Graph of Saturated Vapor 2


Water vapor in the air

Liquid water can evaporate and turn into water vapor in the air. Conversely, water vapor in the air may turn back into the water. Some are very dry, with no moisture at all, such as deserts, and others are very humid, such as the humid air of a public bath. As such, the amount of water vapor in the air is constantly changing.

Saturated water vapor in the air increases with increasing temperature. Therefore, warm air may contain more water vapor than cold air of the same volume.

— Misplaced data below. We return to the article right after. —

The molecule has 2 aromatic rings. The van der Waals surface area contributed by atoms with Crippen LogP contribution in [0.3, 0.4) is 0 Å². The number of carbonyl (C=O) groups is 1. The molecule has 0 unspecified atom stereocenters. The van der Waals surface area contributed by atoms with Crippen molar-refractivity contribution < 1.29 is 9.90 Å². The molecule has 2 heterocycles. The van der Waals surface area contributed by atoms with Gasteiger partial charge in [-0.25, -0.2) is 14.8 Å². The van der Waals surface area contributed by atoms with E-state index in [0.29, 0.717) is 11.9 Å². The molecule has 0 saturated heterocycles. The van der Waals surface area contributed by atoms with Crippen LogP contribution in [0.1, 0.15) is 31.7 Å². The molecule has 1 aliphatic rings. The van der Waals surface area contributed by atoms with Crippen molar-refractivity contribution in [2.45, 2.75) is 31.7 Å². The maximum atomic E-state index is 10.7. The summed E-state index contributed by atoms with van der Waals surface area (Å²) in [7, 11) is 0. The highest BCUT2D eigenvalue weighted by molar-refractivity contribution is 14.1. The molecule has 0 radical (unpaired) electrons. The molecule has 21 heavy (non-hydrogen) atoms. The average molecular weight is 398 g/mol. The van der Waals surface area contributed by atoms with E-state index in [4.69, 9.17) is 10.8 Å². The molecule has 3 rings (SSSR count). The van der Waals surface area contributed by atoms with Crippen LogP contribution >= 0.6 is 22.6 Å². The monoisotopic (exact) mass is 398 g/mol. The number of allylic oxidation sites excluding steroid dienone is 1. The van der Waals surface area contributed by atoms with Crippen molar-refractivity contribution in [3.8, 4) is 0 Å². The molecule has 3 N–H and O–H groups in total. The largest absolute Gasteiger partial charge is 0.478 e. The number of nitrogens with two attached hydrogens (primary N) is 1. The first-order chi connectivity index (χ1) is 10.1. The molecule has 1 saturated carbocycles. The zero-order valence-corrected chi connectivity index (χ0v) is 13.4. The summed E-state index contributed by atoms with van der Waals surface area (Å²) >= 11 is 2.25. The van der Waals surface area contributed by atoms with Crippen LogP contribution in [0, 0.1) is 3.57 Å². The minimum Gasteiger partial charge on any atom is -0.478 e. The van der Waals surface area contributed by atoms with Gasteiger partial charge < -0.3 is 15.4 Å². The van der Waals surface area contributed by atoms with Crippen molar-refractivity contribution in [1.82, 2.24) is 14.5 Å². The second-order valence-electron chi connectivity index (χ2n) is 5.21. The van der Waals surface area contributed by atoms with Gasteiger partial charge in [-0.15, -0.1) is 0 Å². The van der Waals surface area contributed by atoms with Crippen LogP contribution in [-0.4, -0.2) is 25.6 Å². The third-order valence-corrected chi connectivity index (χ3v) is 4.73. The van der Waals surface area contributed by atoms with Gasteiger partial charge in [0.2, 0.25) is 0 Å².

Relative humidity

The degree to which the air is moist or dry is called ‘humidity.’ The humidity we usually use is ‘relative humidity,’ which is the ratio of the current amount of water to saturated water as a percentage.
Humidity in everyday life is not defined as the absolute value of water vapor but as a relative ratio because the humidity felt in real life is closer to relative humidity than absolute humidity.

\[ Relative\,humidity( \% ) =\frac { The\,amount\,of\,water\,vapor(g/kg) }{ Saturated\,water\,vapor(g/kg) } \times 100\]